Many sights are open late one or two nights a week — another pleasant time to visit. For instance, London's Tate Modern stays open Friday and Saturday evenings, when you'll enjoy Dalí and Warhol in near solitude. Very late in the day — when most tourists are long gone, searching for dinner or lying exhausted in their rooms — I linger alone, taking artistic liberties with some of Europe's greatest works in empty galleries.

Shortcuts

Even at the most packed sights, there's often a strategy or shortcut that can break you out of the herd, whether it's a side entrance with a shorter wait, a guided tour that includes last-minute reservations, a better place in town to pick up your ticket, or a pass with line-skipping privileges.

Sometimes getting in more easily is just a matter of picking the right door. Grand as the Louvre's main entrance is, that glass pyramid stops looking impressive as you wait — and wait — to get through security. You can't bypass security checks, but you'll encounter shorter lines if you use the less crowded underground entrance.

A pricier option for skipping lines at a sight is to take a guided tour. At the Vatican Museums, joining a guided tour gets you right in (this also works at other places, such as Versailles or the Colosseum). In Milan, you can sign up last-minute to take a bus tour that includes an easy stop at Leonardo's Last Supper, normally booked up more than a month in advance.

The Eiffel Tower comes with long lines for those who don't book online in advance. With my reservation in hand, I went directly to the elevator, while this long queue of tourists waited…and waited. (None of them had my guidebook.)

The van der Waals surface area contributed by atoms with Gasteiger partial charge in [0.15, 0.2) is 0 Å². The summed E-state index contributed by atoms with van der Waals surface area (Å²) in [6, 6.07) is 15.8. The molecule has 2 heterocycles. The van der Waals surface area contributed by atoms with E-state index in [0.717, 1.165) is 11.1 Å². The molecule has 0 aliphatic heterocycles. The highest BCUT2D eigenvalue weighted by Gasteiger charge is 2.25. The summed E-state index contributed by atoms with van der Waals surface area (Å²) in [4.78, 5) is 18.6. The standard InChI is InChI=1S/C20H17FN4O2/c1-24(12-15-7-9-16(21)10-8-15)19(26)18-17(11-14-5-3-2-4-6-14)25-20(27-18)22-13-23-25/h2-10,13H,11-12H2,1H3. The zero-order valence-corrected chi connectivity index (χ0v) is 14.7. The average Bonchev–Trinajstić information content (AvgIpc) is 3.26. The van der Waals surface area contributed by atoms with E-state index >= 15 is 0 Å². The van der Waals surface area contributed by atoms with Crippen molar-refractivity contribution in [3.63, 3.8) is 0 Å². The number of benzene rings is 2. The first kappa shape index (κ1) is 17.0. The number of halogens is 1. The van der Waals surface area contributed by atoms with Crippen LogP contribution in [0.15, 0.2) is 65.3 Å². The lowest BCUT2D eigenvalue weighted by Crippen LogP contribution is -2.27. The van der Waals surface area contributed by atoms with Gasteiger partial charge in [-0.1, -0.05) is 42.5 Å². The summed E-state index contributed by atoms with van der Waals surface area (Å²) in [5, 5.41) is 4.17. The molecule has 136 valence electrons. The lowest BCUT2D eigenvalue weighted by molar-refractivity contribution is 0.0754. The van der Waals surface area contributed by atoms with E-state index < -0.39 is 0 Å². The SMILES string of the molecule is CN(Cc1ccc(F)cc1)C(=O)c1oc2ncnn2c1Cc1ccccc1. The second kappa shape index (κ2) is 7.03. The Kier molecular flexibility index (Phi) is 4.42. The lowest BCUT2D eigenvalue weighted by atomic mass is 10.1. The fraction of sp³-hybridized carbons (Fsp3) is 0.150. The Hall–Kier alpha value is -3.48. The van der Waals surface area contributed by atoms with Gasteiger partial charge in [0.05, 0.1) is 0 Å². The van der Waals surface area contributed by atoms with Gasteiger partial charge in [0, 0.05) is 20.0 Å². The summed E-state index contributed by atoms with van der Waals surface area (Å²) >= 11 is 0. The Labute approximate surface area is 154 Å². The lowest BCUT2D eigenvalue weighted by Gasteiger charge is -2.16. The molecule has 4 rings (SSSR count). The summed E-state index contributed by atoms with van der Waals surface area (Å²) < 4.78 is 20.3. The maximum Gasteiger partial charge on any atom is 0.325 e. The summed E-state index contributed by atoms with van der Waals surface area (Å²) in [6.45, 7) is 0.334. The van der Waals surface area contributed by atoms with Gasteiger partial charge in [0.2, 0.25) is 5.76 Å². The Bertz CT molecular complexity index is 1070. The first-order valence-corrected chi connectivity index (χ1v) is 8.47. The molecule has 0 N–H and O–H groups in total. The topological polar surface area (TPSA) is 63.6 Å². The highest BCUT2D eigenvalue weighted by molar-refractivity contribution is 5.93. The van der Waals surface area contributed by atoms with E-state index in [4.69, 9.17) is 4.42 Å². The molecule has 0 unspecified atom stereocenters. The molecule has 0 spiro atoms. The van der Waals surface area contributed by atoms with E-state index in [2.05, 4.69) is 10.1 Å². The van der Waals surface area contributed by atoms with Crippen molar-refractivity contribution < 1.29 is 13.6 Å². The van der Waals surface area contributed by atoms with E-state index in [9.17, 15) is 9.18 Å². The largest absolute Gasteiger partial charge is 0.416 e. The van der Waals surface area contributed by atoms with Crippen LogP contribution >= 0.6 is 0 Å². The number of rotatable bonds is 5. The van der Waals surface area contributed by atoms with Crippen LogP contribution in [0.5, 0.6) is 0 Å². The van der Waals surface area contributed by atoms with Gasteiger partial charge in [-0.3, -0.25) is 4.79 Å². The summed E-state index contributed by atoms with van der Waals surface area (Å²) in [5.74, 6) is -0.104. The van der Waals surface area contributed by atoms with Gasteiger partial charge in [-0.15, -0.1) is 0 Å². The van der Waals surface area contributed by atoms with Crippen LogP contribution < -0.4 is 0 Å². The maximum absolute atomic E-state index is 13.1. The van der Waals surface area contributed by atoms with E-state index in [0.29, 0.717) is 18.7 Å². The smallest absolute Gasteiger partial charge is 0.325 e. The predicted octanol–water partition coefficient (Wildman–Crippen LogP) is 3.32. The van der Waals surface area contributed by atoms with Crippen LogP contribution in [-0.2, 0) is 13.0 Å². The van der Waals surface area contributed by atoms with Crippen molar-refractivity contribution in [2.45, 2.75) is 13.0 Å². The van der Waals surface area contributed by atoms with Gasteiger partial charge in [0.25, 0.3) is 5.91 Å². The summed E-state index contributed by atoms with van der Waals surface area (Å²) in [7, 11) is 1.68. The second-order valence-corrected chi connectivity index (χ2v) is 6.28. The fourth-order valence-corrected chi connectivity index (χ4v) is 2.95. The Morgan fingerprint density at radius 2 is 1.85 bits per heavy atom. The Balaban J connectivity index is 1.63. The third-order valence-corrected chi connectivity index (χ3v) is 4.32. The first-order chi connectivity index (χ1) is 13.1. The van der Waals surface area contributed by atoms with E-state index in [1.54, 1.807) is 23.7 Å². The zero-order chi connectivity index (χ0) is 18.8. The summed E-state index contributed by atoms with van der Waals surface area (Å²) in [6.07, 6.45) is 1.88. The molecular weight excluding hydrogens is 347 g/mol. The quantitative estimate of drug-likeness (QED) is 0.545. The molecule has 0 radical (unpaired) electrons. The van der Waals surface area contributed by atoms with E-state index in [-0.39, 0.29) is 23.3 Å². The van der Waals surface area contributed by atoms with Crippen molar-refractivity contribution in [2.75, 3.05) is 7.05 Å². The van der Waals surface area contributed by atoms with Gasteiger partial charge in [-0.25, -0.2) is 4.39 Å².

Self-service ticket kiosks, like those at the Louvre, Versailles, and Madrid's Prado, are becoming common — and can provide a faster way in. On a recent trip to St. Petersburg, I bought my ticket to the Hermitage at a kiosk and walked right past the ticket line bulging with cruise-ship travelers — and within minutes was enjoying the czars' grand art collection. Similarly, if you buy your ticket for the Tower of London at a souvenir stand on your way to the Tower, you can skip the long line at the sight itself.

At St. Mark's Basilica in Venice, you can either snake slowly through an endless line, or go instead to a nearby church to check a large bag or backpack — then walk right to the front of the basilica's line, show your bag-claim tag, and head on in (go figure). Check your guidebook for sight-specific, insider tips.

Sightseeing Passes and Combo-Tickets

Many tourist destinations offer a citywide sightseeing pass (or "tourist card"), which includes free or discounted entrance to many or most sights for a certain amount of time (usually intervals of 24 hours). Many of these deals also include free use of public transit, a brief explanatory booklet, and a map.

In some places, passes can save you serious time and money; in others, you'd have to sightsee nonstop to barely break even. Do the math: Compare the price of the pass to the total of what you'd pay for individual admissions. But remember: Time is money. These passes are almost always worthwhile if they allow you to bypass long admission lines. For instance, Paris' Museum Pass covers many top sights (the Louvre, Orsay, and Versailles) and allows you to skip ticket-buying lines. The Madrid Card may not save you a lot of money, but it can help you avoid high-season lines at the Royal Palace and the Prado. Plus, with a pass, you can spontaneously visit minor sights you otherwise wouldn't pay to enter.

Combo-tickets combine admission to a larger sight with entry to a lesser sight or two that few people would pay to see. The bad news: You have to pay for multiple sights to visit one. The good news: You can bypass the line at the congested sight by buying your ticket at a less-popular sister sight. You can wait up to an hour to get into Rome's Colosseum or Venice's Doge's Palace — or buy a combo-ticket (at another participating yet less-crowded sight) and scoot inside.

Whether you have a combo-ticket or pass, never wait at the back of the line if there's any chance you can skip it. Don't be shy: March straight to the front and wave your pass or ticket. If you really do have to wait with everyone else, they'll let you know.